Kenneth Faried - Likely en route to being the third most famous Eagle alum behind NFL quarterback Phil Simms and game show host Chuck Woolery, of course, Faried became the NCAA's all-time leading rebounder over the weekend. Ousting the venerable Tim Duncan, Faried is a likely first round pick and is sure to serve as a crucial role player for an NBA playoff-quality team. Hats off to this guy.
- Jay Bilas tweeting up a storm -He's owned a twitter handle for sometime now, but the wisest man in college baketball has re-committed himself to the microblogging networking, and he's tweeting like crazy. Tweeting during the day, late at night, early in the morning, about Bill Raftery's eating habits, the bubble, and anything that piques his interest. Bilas, unquestionably, is a must follow.
C.J Leslie - Using a double entendre as a title, NC State freshman was revealed to be a terrible poet, snitched out by one of his fellow Wolfpack classmates. Here's a little diddy he recently submitted as an assignment for a freshman English class.
- Tom Crean - There's nothing wrong with being ticked off at your 12-15 club, but there might be something wrong calling out your 12-15 team to the local media. That's what Tom Crean did following an uninspired loss to Northwestern, saying, "If the rules weren't set up right now for it to be so soft for players where you could come back and practice that night or back at midnight the next day, that's what we would be doing.'' Those stellar recruits Crean has locked up can't come soon enough.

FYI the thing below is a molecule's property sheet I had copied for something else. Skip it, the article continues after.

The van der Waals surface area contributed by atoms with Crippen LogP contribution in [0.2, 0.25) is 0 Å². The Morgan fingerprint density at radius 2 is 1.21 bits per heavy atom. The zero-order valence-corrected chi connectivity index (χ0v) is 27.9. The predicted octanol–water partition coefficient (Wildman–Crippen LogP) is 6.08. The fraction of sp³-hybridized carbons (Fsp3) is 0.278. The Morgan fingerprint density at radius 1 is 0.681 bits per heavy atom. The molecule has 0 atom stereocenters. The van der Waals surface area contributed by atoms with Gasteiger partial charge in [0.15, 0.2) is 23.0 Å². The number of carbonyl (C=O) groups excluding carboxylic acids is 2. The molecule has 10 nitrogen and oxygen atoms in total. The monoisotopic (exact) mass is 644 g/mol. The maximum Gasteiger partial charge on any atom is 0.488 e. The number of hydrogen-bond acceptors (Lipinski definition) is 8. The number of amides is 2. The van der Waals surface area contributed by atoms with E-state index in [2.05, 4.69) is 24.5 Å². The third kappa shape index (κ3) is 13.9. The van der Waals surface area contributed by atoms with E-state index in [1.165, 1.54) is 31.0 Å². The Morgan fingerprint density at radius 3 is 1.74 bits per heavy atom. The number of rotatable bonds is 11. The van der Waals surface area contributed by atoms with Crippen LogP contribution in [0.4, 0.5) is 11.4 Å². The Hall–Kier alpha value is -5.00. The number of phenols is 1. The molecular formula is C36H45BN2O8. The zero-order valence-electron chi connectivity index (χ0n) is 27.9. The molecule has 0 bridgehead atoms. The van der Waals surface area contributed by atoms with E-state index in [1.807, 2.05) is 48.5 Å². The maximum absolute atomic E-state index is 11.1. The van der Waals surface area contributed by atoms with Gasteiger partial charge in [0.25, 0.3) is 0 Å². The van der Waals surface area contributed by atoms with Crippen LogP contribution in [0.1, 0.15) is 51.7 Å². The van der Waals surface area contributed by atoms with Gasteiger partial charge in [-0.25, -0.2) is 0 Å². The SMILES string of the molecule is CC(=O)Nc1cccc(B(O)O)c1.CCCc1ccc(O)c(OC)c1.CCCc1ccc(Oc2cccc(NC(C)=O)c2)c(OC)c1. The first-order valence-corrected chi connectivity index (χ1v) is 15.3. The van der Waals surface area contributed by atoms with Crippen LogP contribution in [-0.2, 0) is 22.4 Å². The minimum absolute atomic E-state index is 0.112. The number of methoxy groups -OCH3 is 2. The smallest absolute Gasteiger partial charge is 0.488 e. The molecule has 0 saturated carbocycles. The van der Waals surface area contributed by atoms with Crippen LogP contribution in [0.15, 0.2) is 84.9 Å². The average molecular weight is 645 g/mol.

La Salle - The Explorers were absloutely pummeled at Xavier on Tuesday, losing 100-62. And it wasn't even that close. Some of the lopsided deficits seen in this game include, 41-8, 71-27, and 91-50.
This Weekend's Games
- Georgia @ Florida (ESPN) 7pm
- Marquette @ Connecticut (ESPN2) 7pm
- West Virginia @ Pittsburgh (ESPN) 9pm
- Morehead St. @ Murray St. (ESPNU) 9pm
- Gonzaga @ Saint Mary's (ESPN2) 11pm
Nothing of significant importance
- Syracuse @ Georgetown (CBS) noon
- Missouri @ Kansas St. (ESPN) noon
- BYU @ San Diego State (CBS) 2pm
- St. John's @ Villanova (ESPN) 2pm
- Florida @ Kentucky (CBS) 4pm
- Kansas @ Oklahoma (ESPN) 4pm
- Arizona @ UCLA (ESPN) 4pm
- Duke @ Virginia Tech (ESPN) 9pm
- Purdue @ Michigan St. (ESPN) 1pm
- Xavier @ Dayton (ESPN2) 1pm
- Pittsburgh @ Louisville (CBS) 2pm
- Indiana @ Ohio St. (CBS) 4pm
- Maryland @ North Carolina (FSN) 7:45pm
- Washington St. @ Washington (FSN) 10pm